I think there’s some truth to the argument made in this US News & World Report article. Basically, so it goes, Americans (and, probably, all of Western civilization) are too far removed from the dirty stuff to understand just what it takes to fix the oil leak in the Gulf of Mexico. To that I’d add that they’re also too intellectually lazy to learn to conceptualize such things even in the lack of direct experience.
This seems right:
It’s all so last millennium, that filthy business in the depths of the Gulf of Mexico.
It reeks of yesterday’s fuel, yesterday’s sweaty labor – a hands-on way of life from another time. Today’s Americans don’t care to know how the gas comes to the pump, the food to the table, the iPad to the store.
Just make sure they do.
I’ve often thought the same as I have conversations with people who think the leak is proof that drilling for oil is inherently a bad thing, and that we should just stop. I think about the profound complexity of modern civilization, from the production of so many goods with so few people (only 14% of the US work force, as the article points out), to the massive distribution network that makes it possible to eat avocados out of season in such faraway places as the Midwest, to the almost magical ability to hold an entire conversation with someone on the other side of the planet in real time on a handheld device.
Folks just don’t get such things, and so they call for government—who they also see as magical—to overcome obstacles that they don’t comprehend. That today’s government is ever so happy to oblige is fodder for a different discussion.
The article finishes with:
If Aristotle were blogging about all of this, he would probably have little patience with the armchair experts and the pontificators who think the solution should be as easy as Malia Obama suggested when she asked her father, "Did you plug the hole yet, Daddy?"
The Greek philosopher said "those who dwell in intimate association with nature" are apt to understand the big picture. "Lack of experience diminishes our power of taking a comprehensive view."
I disagree with this only in that I think people should be able to conceive of such complexity, only they’re just not willing to do so. Being ignorant has always allowed such people—most people, unfortunately—to evade reality up until reality strikes out and bites them. That Aristotle himself wrote about such things means that this isn’t exactly a new phenomenon, but then his time didn’t have TV and movies and the Internet to provide people with the next best thing to hands-on experience. If people don’t understand the difficulty of drilling 5,000 feet underwater, then it’s their own damn fault.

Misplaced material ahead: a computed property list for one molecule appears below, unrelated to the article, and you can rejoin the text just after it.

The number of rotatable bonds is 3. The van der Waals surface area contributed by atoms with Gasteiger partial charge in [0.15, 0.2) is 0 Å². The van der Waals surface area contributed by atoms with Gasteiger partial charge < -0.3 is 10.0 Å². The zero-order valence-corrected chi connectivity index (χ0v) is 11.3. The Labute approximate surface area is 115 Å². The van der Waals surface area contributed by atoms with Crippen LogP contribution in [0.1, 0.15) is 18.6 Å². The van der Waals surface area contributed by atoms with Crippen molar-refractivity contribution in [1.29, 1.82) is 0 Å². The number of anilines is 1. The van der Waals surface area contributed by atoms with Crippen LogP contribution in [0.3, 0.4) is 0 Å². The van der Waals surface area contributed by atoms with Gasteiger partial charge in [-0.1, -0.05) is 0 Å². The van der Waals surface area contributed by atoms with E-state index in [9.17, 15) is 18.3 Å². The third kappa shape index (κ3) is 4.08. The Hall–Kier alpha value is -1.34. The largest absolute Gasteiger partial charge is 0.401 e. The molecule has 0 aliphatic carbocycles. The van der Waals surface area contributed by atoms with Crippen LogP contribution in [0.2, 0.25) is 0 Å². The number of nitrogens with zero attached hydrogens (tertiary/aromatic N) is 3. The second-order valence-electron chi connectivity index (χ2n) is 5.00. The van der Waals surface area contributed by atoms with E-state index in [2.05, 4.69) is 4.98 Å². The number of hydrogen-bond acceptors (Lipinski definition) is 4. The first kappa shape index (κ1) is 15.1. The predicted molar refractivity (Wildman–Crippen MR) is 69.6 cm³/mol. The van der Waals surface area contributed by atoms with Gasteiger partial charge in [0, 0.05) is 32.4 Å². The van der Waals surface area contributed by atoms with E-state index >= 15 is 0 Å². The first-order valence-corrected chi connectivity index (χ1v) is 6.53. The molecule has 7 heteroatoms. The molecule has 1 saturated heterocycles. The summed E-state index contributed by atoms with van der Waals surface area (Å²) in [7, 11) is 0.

The result of such ignorance, of course, will be blind calls for less—or no—drilling that ignore the reality of what that and all drilling makes possible. Nobody wants to give up the miracles of modern life, but they’ll stand on the sidelines and call for the destruction of what makes such miracles possible. To do otherwise would force them to face the far more difficult reality that what they enjoy most in life comes from things that entail the risk that something might go wrong.
They would need to recognize that leaks can happen when you tap into the Earth’s mantle, that radiation can be released when you harness the power of the universe’s most fundamental forces, that bacteria can grow on plants that are transported from a farm thousands of miles from their final destinations. Such risks are legion, and most people evade the fact it’s take such risks or, well, die anyways—after an abbreviated lifetime of abject poverty, starvation, and struggle followed by an ignominious death. Such has been the lot of mankind throughout most of our history, and the vast majority of Westerners live lives of relative ease and comfort as the direct result of the risks we take.
In short, we trade the certainty of a short and brutish life for the possibility that a well might leak, or a nuclear power plant might melt down, or the spinach salad might contain microbes that make us ill. The problem is, most people don’t know this because they choose to believe that things just happen—that the food is delivered on time, that the water is drinkable, that the light will turn on when they flip the switch.
One day, we’ll find ourselves hungry, thirsty, and in the dark. And, it will happen because we refuse to recognize that some oil gushing out of a broken well is part of the price we pay for the good life.